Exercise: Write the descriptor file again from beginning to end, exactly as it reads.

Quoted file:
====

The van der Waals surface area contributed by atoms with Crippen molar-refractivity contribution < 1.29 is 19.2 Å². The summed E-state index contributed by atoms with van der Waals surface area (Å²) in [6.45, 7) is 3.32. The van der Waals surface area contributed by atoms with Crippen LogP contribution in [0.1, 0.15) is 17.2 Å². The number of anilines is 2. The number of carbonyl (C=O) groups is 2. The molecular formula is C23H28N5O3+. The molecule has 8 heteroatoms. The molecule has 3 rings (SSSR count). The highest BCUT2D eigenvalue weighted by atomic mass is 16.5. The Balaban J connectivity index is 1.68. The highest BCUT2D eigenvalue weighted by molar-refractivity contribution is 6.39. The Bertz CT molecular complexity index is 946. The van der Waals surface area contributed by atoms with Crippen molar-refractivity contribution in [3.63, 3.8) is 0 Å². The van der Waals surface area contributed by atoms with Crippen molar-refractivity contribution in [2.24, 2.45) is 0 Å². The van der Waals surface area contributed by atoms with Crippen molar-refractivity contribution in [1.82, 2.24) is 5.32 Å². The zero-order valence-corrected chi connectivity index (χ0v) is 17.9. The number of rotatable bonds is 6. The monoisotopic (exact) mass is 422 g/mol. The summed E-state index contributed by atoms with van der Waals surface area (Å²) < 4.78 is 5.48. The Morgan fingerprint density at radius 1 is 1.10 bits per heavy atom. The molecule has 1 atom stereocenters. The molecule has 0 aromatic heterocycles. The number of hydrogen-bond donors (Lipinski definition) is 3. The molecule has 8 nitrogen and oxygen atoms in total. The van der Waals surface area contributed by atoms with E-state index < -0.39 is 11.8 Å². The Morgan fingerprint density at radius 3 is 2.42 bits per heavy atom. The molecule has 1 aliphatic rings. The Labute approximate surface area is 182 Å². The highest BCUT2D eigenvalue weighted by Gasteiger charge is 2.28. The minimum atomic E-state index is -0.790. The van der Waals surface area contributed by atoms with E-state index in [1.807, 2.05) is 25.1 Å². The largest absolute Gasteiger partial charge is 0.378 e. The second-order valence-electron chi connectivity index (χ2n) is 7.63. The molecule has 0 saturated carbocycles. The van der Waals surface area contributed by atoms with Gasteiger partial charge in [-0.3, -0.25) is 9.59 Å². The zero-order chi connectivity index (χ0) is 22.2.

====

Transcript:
The van der Waals surface area contributed by atoms with Crippen molar-refractivity contribution < 1.29 is 19.2 Å². The summed E-state index contributed by atoms with van der Waals surface area (Å²) in [6.45, 7) is 3.32. The van der Waals surface area contributed by atoms with Crippen LogP contribution in [0.1, 0.15) is 17.2 Å². The number of anilines is 2. The number of carbonyl (C=O) groups is 2. The molecular formula is C23H28N5O3+. The molecule has 8 heteroatoms. The molecule has 3 rings (SSSR count). The highest BCUT2D eigenvalue weighted by atomic mass is 16.5. The Balaban J connectivity index is 1.68. The highest BCUT2D eigenvalue weighted by molar-refractivity contribution is 6.39. The Bertz CT molecular complexity index is 946. The van der Waals surface area contributed by atoms with Crippen molar-refractivity contribution in [3.63, 3.8) is 0 Å². The van der Waals surface area contributed by atoms with Crippen molar-refractivity contribution in [2.24, 2.45) is 0 Å². The van der Waals surface area contributed by atoms with Crippen molar-refractivity contribution in [1.82, 2.24) is 5.32 Å². The zero-order valence-corrected chi connectivity index (χ0v) is 17.9. The number of rotatable bonds is 6. The monoisotopic (exact) mass is 422 g/mol. The summed E-state index contributed by atoms with van der Waals surface area (Å²) < 4.78 is 5.48. The Morgan fingerprint density at radius 1 is 1.10 bits per heavy atom. The molecule has 1 atom stereocenters. The molecule has 0 aromatic heterocycles. The number of hydrogen-bond donors (Lipinski definition) is 3. The molecule has 8 nitrogen and oxygen atoms in total. The van der Waals surface area contributed by atoms with E-state index < -0.39 is 11.8 Å². The Morgan fingerprint density at radius 3 is 2.42 bits per heavy atom. The molecule has 1 aliphatic rings. The Labute approximate surface area is 182 Å². The highest BCUT2D eigenvalue weighted by Gasteiger charge is 2.28. The minimum atomic E-state index is -0.790. The van der Waals surface area contributed by atoms with E-state index in [1.807, 2.05) is 25.1 Å². The largest absolute Gasteiger partial charge is 0.378 e. The second-order valence-electron chi connectivity index (χ2n) is 7.63. The molecule has 0 saturated carbocycles. The van der Waals surface area contributed by atoms with Gasteiger partial charge in [-0.3, -0.25) is 9.59 Å². The zero-order chi connectivity index (χ0) is 22.2.